Ramit Sethi- Useless Black Friday Advice

OK, Black Friday was yesterday. I didn’t have a chance to write a blog post until now.

Ramit Sethi is one of my favorite bloggers. He’s the blogger behind I Will Teach You To Be Rich. He wrote a post yesterday about how the typical financial pundit the media digs up for segments will whine and complain about typical Black Friday behavior.

Black Friday: the biggest consumer spending day of the year. And also the day with the most annoying advice in the world.

Seriously, guys, you would not believe how many press releases I’ve gotten about how what a terrible, scary, foreboding day this is going to be for our country. And every “expert” is eager to take advantage of it.

“Americans are spending too much!” these so-called “experts” will cry. “They just need to _____ (keep a budget/stop spending/resist evil marketers).”

They’ve been repeating advice like this for decades, but has anything changed?

No. We spend more and save less than almost ever before.

When your entire philosophy rests on urging Americans to NOT do something they want to do, chances are very good that you’ll fail. It’s like trying to push back a tsunami.

I’ve been reading Ramit’s blog for years now. He puts an interesting perspective on personal finance. Rather than telling you to be frugal in all your ways, he suggests spending what you want in those areas that you value, and cut costs mercilessly in other areas. A friend of his greatly values eating out, and spends about $21,000 a year doing it. But he lives in a smaller apartment and drives a smaller car, as those things don’t mean as much to him.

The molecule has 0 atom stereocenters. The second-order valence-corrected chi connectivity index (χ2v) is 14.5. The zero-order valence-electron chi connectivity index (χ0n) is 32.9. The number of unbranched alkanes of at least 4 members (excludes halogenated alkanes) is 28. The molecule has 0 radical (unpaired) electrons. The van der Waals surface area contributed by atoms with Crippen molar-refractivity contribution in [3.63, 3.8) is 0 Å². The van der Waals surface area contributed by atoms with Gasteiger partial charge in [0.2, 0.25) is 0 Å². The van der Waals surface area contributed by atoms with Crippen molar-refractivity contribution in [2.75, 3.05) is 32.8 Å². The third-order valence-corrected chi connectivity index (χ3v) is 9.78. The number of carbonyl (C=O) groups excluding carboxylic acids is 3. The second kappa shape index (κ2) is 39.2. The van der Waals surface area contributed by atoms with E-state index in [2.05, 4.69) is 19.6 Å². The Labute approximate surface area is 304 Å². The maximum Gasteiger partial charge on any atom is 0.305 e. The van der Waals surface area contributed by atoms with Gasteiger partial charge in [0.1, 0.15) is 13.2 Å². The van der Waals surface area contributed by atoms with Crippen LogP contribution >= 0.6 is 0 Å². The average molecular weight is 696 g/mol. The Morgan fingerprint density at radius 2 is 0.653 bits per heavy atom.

I don’t quite understand Black Friday. I used to go Black Friday shopping with my wife, but eventually I got fed up with it. I’m not convinced the bargains were that good, and getting up at 0300 to save a few dollars on something that would end up on sale for the same price a few weeks later didn’t make sense to me. I started staying home with the kids.

This year, she did the midnight madness thing. She was out all night shopping. No thank you. It made me feel refreshed to get up at 5 for work.

Veterans and Active Duty, Here Are Some Veteran’s Day Freebies

With Veteran’s Day coming up in 2 days, several businesses are offering freebies for veterans and active duty service members. You can find one catalogue of them here.

I have a question I’ve always wanted to ask other veterans. Do you ever feel uncomfortable when people who have not served in the military seem to make a big deal out of “Thank you for serving our country!”?

Granted, I would not want to live through the 70’s when being military was a bad thing in some parts of the culture. But I did what I did because it was about the only option I seemed to have. I didn’t have many altruistic motives. OK, I had a few. But not many. I was 17, wasn’t ready for college, and had few options besides fast food. My dad retired after 21 years in the Air Force. I grew up in the military, most of my friends were military brats, and I didn’t really know any different. So I went in the Navy.

I served 6 years, went to some interesting places, learned electronics, a work ethic, and how to endure without sleep or comforts and how to get along with some really weird people. I got my GI Bill, VA Loan, and have had a decent career from the experience I gained.

Don’t get me wrong; I’m not above a free meal at Chilli’s. I appreciate it. But sometimes I wonder if I really deserve to have a big deal made of my service. John T. Reed says we live in a nation of draft dodgers. Most are trying to make up for their guilt. I think from my observations, he has a point.